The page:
Bilingual Frog

Wesley Read/AWC

Quick Facts

  • SCIENTIFIC NAME: Crinia bilingua
  • FAMILY: Myobatrachidae
Known for its distinctive two-type mating call, the Bilingual Frog is a small frog species found across north-western and north-central Australia.  Wesley Read/AWC

What is AWC doing?

While AWC isn’t undertaking any targeted conservation action for the Bilingual Frog populations, several of our sanctuaries protect vital habitat for the species in northern Australia including Bullo River Station, Wilinggin, and Pungalina-Seven Emu Wildlife Sanctuary.

A drying creek bed at Bullo River Station Brad Leue/AWC

Threats to Species

There are no known threats to the Bilingual Frog and there have been no recorded population declines, locally or nationally, which is why the species conservation status is listed as of ‘least concern’. It is worth noting that due to their reliance on ephemeral swamps and creeks for breeding, the species may become more vulnerable with changing rainfall patterns under a warming climate.

Least Concern


This small frog species grows to just 2.5cm in length and fully grown tadpoles are not much smaller. Tadpole colour varies from red, brown, or gold, while after the metamorphosis process have similar shades with more grey, brown, and green tones. Their underbelly is cream- or grey-coloured while their eyes have golden irises.

Adult frogs tend to have a triangular patch between their eyes and either dark patches or longitudinal stripes down their back. Their slender limbs are of moderate length relative to the rest of their body, and while the fingers and toes are unwebbed, their toes have a lateral fringe.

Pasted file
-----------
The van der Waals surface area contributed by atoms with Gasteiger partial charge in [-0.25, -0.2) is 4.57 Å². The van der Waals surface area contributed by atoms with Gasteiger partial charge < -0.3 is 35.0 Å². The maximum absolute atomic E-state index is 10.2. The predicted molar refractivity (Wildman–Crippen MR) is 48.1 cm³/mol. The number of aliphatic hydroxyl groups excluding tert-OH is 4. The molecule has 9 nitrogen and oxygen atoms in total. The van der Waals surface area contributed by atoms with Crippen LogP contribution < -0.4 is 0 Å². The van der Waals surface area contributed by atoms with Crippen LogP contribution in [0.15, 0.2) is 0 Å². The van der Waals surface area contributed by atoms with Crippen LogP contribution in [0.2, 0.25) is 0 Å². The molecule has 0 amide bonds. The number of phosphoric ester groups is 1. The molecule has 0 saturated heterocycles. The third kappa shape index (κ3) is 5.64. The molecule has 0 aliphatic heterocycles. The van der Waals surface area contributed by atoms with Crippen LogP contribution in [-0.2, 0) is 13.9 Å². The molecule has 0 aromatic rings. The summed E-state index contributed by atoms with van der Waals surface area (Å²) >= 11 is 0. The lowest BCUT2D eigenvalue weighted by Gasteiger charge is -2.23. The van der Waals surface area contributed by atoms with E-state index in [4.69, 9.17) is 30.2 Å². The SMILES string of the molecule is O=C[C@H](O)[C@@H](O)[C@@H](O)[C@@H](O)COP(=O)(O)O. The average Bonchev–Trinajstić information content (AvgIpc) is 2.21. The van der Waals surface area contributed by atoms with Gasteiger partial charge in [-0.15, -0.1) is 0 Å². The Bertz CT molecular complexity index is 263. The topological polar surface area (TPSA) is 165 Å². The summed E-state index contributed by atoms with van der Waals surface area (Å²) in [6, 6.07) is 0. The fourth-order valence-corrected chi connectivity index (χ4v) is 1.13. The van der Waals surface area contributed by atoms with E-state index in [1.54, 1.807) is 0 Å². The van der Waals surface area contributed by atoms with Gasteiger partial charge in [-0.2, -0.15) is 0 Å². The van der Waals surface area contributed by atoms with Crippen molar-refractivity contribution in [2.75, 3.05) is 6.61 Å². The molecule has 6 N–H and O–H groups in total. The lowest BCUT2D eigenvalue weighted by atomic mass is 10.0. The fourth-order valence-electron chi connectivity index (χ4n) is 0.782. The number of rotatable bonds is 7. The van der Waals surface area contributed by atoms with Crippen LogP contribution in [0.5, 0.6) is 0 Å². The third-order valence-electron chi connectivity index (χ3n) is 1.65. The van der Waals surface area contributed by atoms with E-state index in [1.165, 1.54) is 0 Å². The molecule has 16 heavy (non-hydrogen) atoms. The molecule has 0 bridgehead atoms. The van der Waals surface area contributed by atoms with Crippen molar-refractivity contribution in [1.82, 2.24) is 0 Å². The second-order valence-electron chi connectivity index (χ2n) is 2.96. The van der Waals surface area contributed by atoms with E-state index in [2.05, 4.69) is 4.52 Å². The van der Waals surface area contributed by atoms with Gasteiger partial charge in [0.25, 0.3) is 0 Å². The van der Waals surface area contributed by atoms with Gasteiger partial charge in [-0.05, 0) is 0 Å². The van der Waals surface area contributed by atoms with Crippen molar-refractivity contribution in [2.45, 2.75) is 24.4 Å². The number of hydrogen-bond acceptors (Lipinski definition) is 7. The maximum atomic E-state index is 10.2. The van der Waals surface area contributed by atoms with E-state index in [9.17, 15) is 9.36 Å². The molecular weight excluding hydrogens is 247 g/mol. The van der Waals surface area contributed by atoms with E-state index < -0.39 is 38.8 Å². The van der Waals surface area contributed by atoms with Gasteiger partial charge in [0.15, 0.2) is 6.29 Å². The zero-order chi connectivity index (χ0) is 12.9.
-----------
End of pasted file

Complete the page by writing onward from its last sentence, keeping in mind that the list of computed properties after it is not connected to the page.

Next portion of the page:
They are easily mistaken for other similar looking frogs with similar distributions including Crinia deserticola, Crinia fimbriata, and Crinia remota however the Bilingual Frog has a distinctly different call.


Due to their reliance on temporary swamps, pools, and lagoons for breeding, this frog species reproduces during the wet season (spring and summer). Males croak their mating calls between December and March, which as the name suggests, are two distinct calls – a high-pitched rattle or a musical clicking.

Eggs are laid individually or in small clusters underneath the water surface and attach themselves to available vegetation which typically includes grass stalks. The embryos hatch after approximately 80 hours and measure just 4mm long.

Tadpoles remain with these water bodies for about one month before the metamorphosis process occurs and they move out of the water. Tadpoles in warmer regions have been shown to develop faster, with metamorphosis occurring within 14 days.

Adults are typically shy and have an affinity for hiding in thick grass tussocks, making a sighting of this species quite rare.

Range and Abundance

This species is found across the Top End (Northern Territory) and the Kimberley Region (Western Australia), particularly in moist savannas, along intermittent rivers, and areas where water persists even through the dry season.

Sanctuaries Where You Can Find the Bilingual Frog

© Brad Leue/AWC
Northern Territory

Bullo River Station

Covering over 164,000 hectares in the north-west corner of the Northern Territory, Bullo River Station is both a working pastoral...

© Brad Leue/AWC
Western Australia


Spanning the central and northern Kimberley, Wilinggin is an extensive Indigenous Protected Area and the traditional lands of the Ngarinyin...

© Michael Hains/AWC
Northern Territory

Pungalina-Seven Emu

Pungalina-Seven Emu Wildlife Sanctuary protects an area of extraordinary conservation value, including 100km of the nationally significant Calvert River, and...

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Wayne Lawler/AWC
Wayne Lawler/AWC
Feature 18 Jun. 2024